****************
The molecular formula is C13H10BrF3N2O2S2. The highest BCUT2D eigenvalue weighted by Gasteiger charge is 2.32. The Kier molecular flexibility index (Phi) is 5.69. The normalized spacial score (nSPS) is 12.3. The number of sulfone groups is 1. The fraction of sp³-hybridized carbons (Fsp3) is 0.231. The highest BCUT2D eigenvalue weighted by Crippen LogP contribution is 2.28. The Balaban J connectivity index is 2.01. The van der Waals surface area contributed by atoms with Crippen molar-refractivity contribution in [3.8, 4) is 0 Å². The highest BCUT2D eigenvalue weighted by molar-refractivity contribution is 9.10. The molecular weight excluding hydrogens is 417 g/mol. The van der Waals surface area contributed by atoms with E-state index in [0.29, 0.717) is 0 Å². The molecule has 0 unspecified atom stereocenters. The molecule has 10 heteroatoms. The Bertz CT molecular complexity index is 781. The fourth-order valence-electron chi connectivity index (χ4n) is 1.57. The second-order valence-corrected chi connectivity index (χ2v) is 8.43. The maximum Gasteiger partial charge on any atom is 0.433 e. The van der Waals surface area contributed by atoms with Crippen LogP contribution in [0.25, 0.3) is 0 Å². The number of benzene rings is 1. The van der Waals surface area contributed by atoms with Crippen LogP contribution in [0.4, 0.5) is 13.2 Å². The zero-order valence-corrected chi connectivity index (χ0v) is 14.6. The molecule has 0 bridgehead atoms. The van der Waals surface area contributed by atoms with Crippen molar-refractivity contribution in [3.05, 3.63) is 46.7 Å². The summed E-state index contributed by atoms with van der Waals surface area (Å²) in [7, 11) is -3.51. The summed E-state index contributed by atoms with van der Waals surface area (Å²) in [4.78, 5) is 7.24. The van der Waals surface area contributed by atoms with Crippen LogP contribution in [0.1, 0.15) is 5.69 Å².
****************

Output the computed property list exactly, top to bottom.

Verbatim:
The molecular formula is C13H10BrF3N2O2S2. The highest BCUT2D eigenvalue weighted by Gasteiger charge is 2.32. The Kier molecular flexibility index (Phi) is 5.69. The normalized spacial score (nSPS) is 12.3. The number of sulfone groups is 1. The fraction of sp³-hybridized carbons (Fsp3) is 0.231. The highest BCUT2D eigenvalue weighted by Crippen LogP contribution is 2.28. The Balaban J connectivity index is 2.01. The van der Waals surface area contributed by atoms with Crippen molar-refractivity contribution in [3.8, 4) is 0 Å². The highest BCUT2D eigenvalue weighted by molar-refractivity contribution is 9.10. The molecular weight excluding hydrogens is 417 g/mol. The van der Waals surface area contributed by atoms with E-state index in [0.29, 0.717) is 0 Å². The molecule has 0 unspecified atom stereocenters. The molecule has 10 heteroatoms. The Bertz CT molecular complexity index is 781. The fourth-order valence-electron chi connectivity index (χ4n) is 1.57. The second-order valence-corrected chi connectivity index (χ2v) is 8.43. The maximum Gasteiger partial charge on any atom is 0.433 e. The van der Waals surface area contributed by atoms with Crippen LogP contribution in [0.25, 0.3) is 0 Å². The number of benzene rings is 1. The van der Waals surface area contributed by atoms with Crippen LogP contribution in [0.4, 0.5) is 13.2 Å². The zero-order valence-corrected chi connectivity index (χ0v) is 14.6. The molecule has 0 bridgehead atoms. The van der Waals surface area contributed by atoms with Crippen molar-refractivity contribution in [3.05, 3.63) is 46.7 Å². The summed E-state index contributed by atoms with van der Waals surface area (Å²) in [7, 11) is -3.51. The summed E-state index contributed by atoms with van der Waals surface area (Å²) in [4.78, 5) is 7.24. The van der Waals surface area contributed by atoms with Crippen LogP contribution in [0.1, 0.15) is 5.69 Å².